Exploring the Intersections of Faith and Life


The Gift of the Community of Faith

I turned on NPR the other day and Peg Chamberlain, executive director of the Minnesota Council of Churches and new president of the National Council of Churches, and Joel Hunter, senior pastor of Northland, A Church Distributed, were talking about faith and its role in public life. During the call-in portion of the show, someone asked “I have my own faith, my own spiritual practices, but am not part of any religious tradition. Why should I join one?” Joel had a wonderful answer. He said that it is good to have your own faith and your own personal relationship with God, it is good to have your own personal spiritual practices, but fundamentally, Christianity is a communal endeavor. We join together in a church to, in part, broaden our perspective and invite others to reflect with us on the faith journey and to bring in their perspectives to enrich our own.

There are many reasons to join a church, but I think Joel Hunter lifted up something we often forget. As part of a community of faith we are reminded that our own view or perspective on faith, the world, love, neighbor, justice, etc., is limited, and we need the views of others to broaden our understanding and our vision, to more fully encompass the God who is so much more than we can ever define.

The danger of relying only on our understandings of God and God’s work in the world and claim on our lives is that we run the risk of putting God in a box of our own making, and all that challenges the boundaries of that box are dismissed. The beauty of inviting others to actively be a part of our faith journey, especially others who have different ideas and positions than ourselves, is that the box keeps getting bigger and bigger, and we begin to see more and more of the vastness of God who truly is beyond our complete understanding. As the box keeps getting bigger, it challenges us to examine more and more closely the way we live our lives, the way we act on our faith, the way we bring honor and glory to God, and how we live up to the responsibility that comes with all the graces God has given us.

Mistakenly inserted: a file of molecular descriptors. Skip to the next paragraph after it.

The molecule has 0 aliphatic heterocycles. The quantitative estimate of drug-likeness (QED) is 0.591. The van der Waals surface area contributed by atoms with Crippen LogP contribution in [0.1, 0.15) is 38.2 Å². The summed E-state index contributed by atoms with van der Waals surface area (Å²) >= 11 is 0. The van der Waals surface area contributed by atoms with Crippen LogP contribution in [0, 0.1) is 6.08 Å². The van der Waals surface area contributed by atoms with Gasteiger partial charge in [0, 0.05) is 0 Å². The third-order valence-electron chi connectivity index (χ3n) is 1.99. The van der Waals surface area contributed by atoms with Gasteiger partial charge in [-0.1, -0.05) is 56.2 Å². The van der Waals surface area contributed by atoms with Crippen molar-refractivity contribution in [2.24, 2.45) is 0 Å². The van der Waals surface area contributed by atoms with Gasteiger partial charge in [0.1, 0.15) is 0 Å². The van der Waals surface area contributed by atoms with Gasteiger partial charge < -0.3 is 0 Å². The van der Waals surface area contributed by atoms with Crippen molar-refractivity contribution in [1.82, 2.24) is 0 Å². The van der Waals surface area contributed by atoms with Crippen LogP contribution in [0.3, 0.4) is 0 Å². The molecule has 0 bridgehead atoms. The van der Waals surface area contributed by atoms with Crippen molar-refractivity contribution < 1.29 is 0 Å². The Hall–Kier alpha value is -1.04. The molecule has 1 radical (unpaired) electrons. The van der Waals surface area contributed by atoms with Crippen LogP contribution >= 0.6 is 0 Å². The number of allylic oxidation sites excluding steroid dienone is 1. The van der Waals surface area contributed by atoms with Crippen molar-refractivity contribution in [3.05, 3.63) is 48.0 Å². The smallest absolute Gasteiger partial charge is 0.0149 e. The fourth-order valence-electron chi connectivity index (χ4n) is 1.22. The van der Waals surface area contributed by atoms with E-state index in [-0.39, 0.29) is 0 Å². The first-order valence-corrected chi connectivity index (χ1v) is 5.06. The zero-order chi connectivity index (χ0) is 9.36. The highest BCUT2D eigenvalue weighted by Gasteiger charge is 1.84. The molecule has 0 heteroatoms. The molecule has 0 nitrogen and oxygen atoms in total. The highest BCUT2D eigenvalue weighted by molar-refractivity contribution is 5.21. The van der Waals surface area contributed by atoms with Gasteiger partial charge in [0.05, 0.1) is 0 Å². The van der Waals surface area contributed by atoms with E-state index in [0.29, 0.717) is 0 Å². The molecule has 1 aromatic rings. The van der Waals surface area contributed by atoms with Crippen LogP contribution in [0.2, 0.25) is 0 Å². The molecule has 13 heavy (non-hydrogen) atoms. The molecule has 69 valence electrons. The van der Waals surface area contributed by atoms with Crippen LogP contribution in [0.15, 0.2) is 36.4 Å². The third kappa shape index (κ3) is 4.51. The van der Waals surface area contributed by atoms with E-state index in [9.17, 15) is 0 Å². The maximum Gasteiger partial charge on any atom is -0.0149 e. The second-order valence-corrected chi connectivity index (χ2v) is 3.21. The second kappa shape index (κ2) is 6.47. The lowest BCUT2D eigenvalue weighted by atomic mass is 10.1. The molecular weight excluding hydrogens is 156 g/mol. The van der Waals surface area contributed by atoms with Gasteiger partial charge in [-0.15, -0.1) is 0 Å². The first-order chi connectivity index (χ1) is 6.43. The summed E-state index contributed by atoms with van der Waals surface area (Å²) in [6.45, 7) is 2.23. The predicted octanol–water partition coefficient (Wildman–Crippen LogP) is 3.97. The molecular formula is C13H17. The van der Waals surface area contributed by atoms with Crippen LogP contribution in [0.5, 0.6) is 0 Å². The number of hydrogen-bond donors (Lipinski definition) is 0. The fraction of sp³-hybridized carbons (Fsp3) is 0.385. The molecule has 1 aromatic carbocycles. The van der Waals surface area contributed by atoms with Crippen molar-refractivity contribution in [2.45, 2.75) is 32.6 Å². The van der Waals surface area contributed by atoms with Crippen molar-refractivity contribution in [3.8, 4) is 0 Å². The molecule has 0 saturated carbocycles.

This Christmas season we are once again reminded that God is so much bigger than our own ideas of God, as we celebrate the God who did the unthinkable and become one of us through the life of a tiny baby born in Bethlehem over 2000 years ago. May we gather together in our various churches on Christmas Eve as one community of faith, to worship this God who is bigger than any box we can construct. As we worship, may we commit ourselves to use this next year to share the gift of our own understanding of who this God is and the life God calls us to, and open ourselves up to receive the gift of the different understandings of our brothers and sisters in faith. Together, may our vision grow broader and our faith grow deeper, to the glory of God.

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